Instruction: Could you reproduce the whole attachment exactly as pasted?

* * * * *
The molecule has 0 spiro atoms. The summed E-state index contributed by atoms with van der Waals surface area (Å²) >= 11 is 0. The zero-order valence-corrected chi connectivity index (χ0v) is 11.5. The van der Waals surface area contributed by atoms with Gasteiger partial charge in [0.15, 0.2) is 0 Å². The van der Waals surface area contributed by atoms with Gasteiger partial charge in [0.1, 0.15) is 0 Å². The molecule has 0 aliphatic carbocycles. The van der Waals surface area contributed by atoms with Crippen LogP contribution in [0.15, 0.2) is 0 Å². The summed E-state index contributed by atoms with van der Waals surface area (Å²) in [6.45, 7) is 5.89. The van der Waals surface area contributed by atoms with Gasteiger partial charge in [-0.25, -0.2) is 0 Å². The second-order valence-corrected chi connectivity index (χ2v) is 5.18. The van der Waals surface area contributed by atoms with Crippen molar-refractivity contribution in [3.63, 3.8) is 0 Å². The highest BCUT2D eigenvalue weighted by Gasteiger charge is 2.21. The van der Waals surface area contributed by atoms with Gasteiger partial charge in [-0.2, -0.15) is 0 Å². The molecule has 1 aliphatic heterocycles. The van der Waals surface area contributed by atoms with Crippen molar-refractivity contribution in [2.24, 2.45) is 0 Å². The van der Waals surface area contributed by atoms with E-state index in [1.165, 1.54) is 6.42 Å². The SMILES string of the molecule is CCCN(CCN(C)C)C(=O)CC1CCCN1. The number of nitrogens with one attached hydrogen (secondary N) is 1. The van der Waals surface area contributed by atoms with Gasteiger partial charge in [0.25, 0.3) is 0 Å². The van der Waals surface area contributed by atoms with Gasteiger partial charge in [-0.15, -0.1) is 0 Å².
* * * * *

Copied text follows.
The molecule has 0 spiro atoms. The summed E-state index contributed by atoms with van der Waals surface area (Å²) >= 11 is 0. The zero-order valence-corrected chi connectivity index (χ0v) is 11.5. The van der Waals surface area contributed by atoms with Gasteiger partial charge in [0.15, 0.2) is 0 Å². The van der Waals surface area contributed by atoms with Gasteiger partial charge in [0.1, 0.15) is 0 Å². The molecule has 0 aliphatic carbocycles. The van der Waals surface area contributed by atoms with Crippen LogP contribution in [0.15, 0.2) is 0 Å². The summed E-state index contributed by atoms with van der Waals surface area (Å²) in [6.45, 7) is 5.89. The van der Waals surface area contributed by atoms with Gasteiger partial charge in [-0.25, -0.2) is 0 Å². The second-order valence-corrected chi connectivity index (χ2v) is 5.18. The van der Waals surface area contributed by atoms with Crippen molar-refractivity contribution in [3.63, 3.8) is 0 Å². The highest BCUT2D eigenvalue weighted by Gasteiger charge is 2.21. The van der Waals surface area contributed by atoms with Gasteiger partial charge in [-0.2, -0.15) is 0 Å². The molecule has 1 aliphatic heterocycles. The van der Waals surface area contributed by atoms with Crippen molar-refractivity contribution in [2.24, 2.45) is 0 Å². The van der Waals surface area contributed by atoms with E-state index in [1.165, 1.54) is 6.42 Å². The SMILES string of the molecule is CCCN(CCN(C)C)C(=O)CC1CCCN1. The number of nitrogens with one attached hydrogen (secondary N) is 1. The van der Waals surface area contributed by atoms with Gasteiger partial charge in [0.25, 0.3) is 0 Å². The van der Waals surface area contributed by atoms with Gasteiger partial charge in [-0.15, -0.1) is 0 Å².